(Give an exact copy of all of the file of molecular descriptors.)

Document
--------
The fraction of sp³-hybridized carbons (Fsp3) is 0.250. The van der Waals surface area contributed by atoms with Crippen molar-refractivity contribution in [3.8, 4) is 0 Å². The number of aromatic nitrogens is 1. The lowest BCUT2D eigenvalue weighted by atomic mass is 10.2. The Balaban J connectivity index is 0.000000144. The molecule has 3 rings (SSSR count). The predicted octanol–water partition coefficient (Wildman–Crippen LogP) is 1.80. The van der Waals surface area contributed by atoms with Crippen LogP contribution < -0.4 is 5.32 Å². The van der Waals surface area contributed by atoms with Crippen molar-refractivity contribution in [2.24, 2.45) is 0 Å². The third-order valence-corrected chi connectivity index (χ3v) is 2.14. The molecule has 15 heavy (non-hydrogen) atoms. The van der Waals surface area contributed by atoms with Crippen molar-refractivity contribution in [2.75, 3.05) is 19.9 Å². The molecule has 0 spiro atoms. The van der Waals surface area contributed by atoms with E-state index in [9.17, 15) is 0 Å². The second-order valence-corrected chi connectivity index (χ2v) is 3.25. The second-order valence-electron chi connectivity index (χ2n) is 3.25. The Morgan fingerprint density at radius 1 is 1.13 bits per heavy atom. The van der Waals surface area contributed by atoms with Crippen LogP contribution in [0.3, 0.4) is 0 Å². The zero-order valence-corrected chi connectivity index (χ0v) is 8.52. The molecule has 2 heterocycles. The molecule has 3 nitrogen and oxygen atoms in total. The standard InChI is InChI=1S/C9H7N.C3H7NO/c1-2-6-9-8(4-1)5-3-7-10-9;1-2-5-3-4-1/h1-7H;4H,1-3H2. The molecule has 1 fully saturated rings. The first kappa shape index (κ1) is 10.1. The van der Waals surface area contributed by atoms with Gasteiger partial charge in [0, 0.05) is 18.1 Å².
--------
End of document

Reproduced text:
The fraction of sp³-hybridized carbons (Fsp3) is 0.250. The van der Waals surface area contributed by atoms with Crippen molar-refractivity contribution in [3.8, 4) is 0 Å². The number of aromatic nitrogens is 1. The lowest BCUT2D eigenvalue weighted by atomic mass is 10.2. The Balaban J connectivity index is 0.000000144. The molecule has 3 rings (SSSR count). The predicted octanol–water partition coefficient (Wildman–Crippen LogP) is 1.80. The van der Waals surface area contributed by atoms with Crippen LogP contribution < -0.4 is 5.32 Å². The van der Waals surface area contributed by atoms with Crippen molar-refractivity contribution in [2.24, 2.45) is 0 Å². The third-order valence-corrected chi connectivity index (χ3v) is 2.14. The molecule has 15 heavy (non-hydrogen) atoms. The van der Waals surface area contributed by atoms with Crippen molar-refractivity contribution in [2.75, 3.05) is 19.9 Å². The molecule has 0 spiro atoms. The van der Waals surface area contributed by atoms with E-state index in [9.17, 15) is 0 Å². The second-order valence-corrected chi connectivity index (χ2v) is 3.25. The second-order valence-electron chi connectivity index (χ2n) is 3.25. The Morgan fingerprint density at radius 1 is 1.13 bits per heavy atom. The van der Waals surface area contributed by atoms with Crippen LogP contribution in [0.3, 0.4) is 0 Å². The zero-order valence-corrected chi connectivity index (χ0v) is 8.52. The molecule has 2 heterocycles. The molecule has 3 nitrogen and oxygen atoms in total. The standard InChI is InChI=1S/C9H7N.C3H7NO/c1-2-6-9-8(4-1)5-3-7-10-9;1-2-5-3-4-1/h1-7H;4H,1-3H2. The molecule has 1 fully saturated rings. The first kappa shape index (κ1) is 10.1. The van der Waals surface area contributed by atoms with Gasteiger partial charge in [0, 0.05) is 18.1 Å².